There will be limits to this. There has been inadequate national investment in measures improving population health, that tackle health inequalities, and in fragmented patient care pathways.
This has resulted in a strategic misalignment between funding flows for hospital and community health services and funding for those partner organisations that play a pivotal role in achieving population health goals and integrated health and social care.
The health and care act (2022) will not resolve this issue.
How should an Integrated Care System use payment models to achieve their goals?
An integrated care system will need to ensure that money is available at the front line to pay for the right resources in the right place at the right time in support of their goals.
Work by Economics By Design on a project based in Sudan for the World Health Organisation, examined five core design principles which influence the choice of payment models: needs, capacity, activity, performance, and outcomes.
Needs-based models are used where payment is distributed according to the size of the population need and associated costs arising from the impact or illness impact of an annual incidence or overall prevalence of a disease, or the perceived risk of a disease, or risk of injuries.
Capitation is an example of a payment system designed to address need and/or relative need.
If you’re paying solely on the basis of need it can be quite difficult to mobilise supply, it involves effectively giving out a budget based on what you think is needed but it doesn’t specifically incentivise improved supply or delivery or quality.
Here, money is distributed according to the number, types and costs of inpatient beds or the numbers and costs of clinicians in a hospital or a primary or community outlet.
Examples here include Global Budgets, Line Item Budget (often enshrined in “Block” contracts).
For payment mechanisms that are designed solely around capacity, it can become very difficult to increase utilisation and to mobilise improvement.
Payments can be used to reimburse providers according to the number of patients admitted or discharged, operated on, and/or the amount, type and costs of medicines administered.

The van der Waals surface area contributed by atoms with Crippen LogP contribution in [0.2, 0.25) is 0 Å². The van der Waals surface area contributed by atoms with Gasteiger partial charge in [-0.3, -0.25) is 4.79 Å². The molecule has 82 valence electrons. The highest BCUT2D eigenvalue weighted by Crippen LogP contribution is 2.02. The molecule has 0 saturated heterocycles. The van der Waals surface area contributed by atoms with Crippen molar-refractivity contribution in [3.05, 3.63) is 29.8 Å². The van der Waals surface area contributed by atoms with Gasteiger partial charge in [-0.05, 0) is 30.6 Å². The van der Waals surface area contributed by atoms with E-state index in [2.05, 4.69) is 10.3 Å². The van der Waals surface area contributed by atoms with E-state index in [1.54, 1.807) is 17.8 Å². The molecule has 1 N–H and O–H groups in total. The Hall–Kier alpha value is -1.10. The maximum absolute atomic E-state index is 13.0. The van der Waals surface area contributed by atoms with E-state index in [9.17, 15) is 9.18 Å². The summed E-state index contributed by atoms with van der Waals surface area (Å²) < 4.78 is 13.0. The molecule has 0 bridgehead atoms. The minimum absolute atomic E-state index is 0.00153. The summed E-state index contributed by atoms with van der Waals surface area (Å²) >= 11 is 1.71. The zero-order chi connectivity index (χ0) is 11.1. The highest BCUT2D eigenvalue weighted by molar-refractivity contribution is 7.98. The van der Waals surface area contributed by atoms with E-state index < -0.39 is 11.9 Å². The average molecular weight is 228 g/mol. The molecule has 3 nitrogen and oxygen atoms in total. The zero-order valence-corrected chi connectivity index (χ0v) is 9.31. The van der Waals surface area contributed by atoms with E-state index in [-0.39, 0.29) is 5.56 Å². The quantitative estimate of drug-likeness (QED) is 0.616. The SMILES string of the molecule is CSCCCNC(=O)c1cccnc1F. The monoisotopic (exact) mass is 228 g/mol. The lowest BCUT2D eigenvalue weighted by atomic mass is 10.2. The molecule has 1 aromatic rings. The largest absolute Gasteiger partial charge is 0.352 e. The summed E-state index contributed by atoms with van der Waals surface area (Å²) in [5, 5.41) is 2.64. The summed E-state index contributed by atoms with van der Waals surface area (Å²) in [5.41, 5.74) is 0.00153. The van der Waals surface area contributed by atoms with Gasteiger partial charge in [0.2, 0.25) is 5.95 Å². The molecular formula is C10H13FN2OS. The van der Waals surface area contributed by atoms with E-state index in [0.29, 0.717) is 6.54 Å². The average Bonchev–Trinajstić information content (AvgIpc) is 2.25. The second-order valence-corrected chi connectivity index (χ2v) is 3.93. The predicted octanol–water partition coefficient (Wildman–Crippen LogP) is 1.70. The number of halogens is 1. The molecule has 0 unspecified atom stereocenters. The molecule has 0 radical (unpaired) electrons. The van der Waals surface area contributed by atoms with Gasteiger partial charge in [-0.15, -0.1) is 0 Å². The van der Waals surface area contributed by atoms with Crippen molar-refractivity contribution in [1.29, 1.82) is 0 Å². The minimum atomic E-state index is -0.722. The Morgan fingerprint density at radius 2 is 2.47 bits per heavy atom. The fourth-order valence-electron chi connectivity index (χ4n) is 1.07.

This can include Fee for Service payments, Price per Episode, or Case-Based payments such as DRG or HRG-based tariffs.
Mechanisms focused solely on activity can result in over-treatment and, if not capped, can lead payers to exceed their budgets very quickly.
This involves payments designed to reward the achievement of defined and measured levels of patient-reported experience or organizational efficiency (activity divided by costs).
Examples here include Best Practice Tariffs.
Payments that are exclusively geared towards rewarding performance can be become quite complex and interact badly. The system can end up being characterised by perverse incentives increasing costs and reducing quality.
Payments can geared to reward the achievement of treatment outcomes, patient experience, or even improving population health. Outcome-Based Payment models fall into this category.
There remains much discussion about the feasibility of a longer-term move towards a population health approach advocated as part of value-based healthcare and supported by value-based payment models, but the search for the payment model nirvana continues.
Payments based solely on outcomes are really not sustainable for small organisations who actually need to pay the bills whilst delivering.
More fundamentally, it is also not always easy to attribute cause and effect, and there are many contributory factors with impact outcomes which have nothing to do with provider performance.
Blended Payment Models
There is clearly no magic bullet and in practice, many countries have adopted combinations of models to suit local circumstances and to address specific problems about increasing capacity, utilisation and improving quality and outcomes.
A new aligned payment and incentive approach has already been introduced in the NHS in England. It is a precursor to the more flexible blended payment models which are expected to develop as the new health and care system matures.
The payment models included in the health and care act (2022) will set new parameters within which integrated care boards can operate. These will reduce bureaucracy and will promote the treatment of patients in primary and community care settings.
The new models will enable payment for whole pathways of care. Importantly, they will enable payment for programmes of prevention and population health as part of pathways for care.
In the short term, integrated care systems have already been given a lot more flexibility to determine how funding flows to provider organisations within the system than existed under the internal market. As they mature and use these flexibilities to solve the local problem faced, they will need to pay attention to these as positive levers for achieving their goals.
Integrated care boards will have a genuine opportunity to use the design principles of need, capacity, activity, performance and outcomes, to work within national guidelines to design well-targeted methods of allocating funds and paying for services to providers and indeed across the system.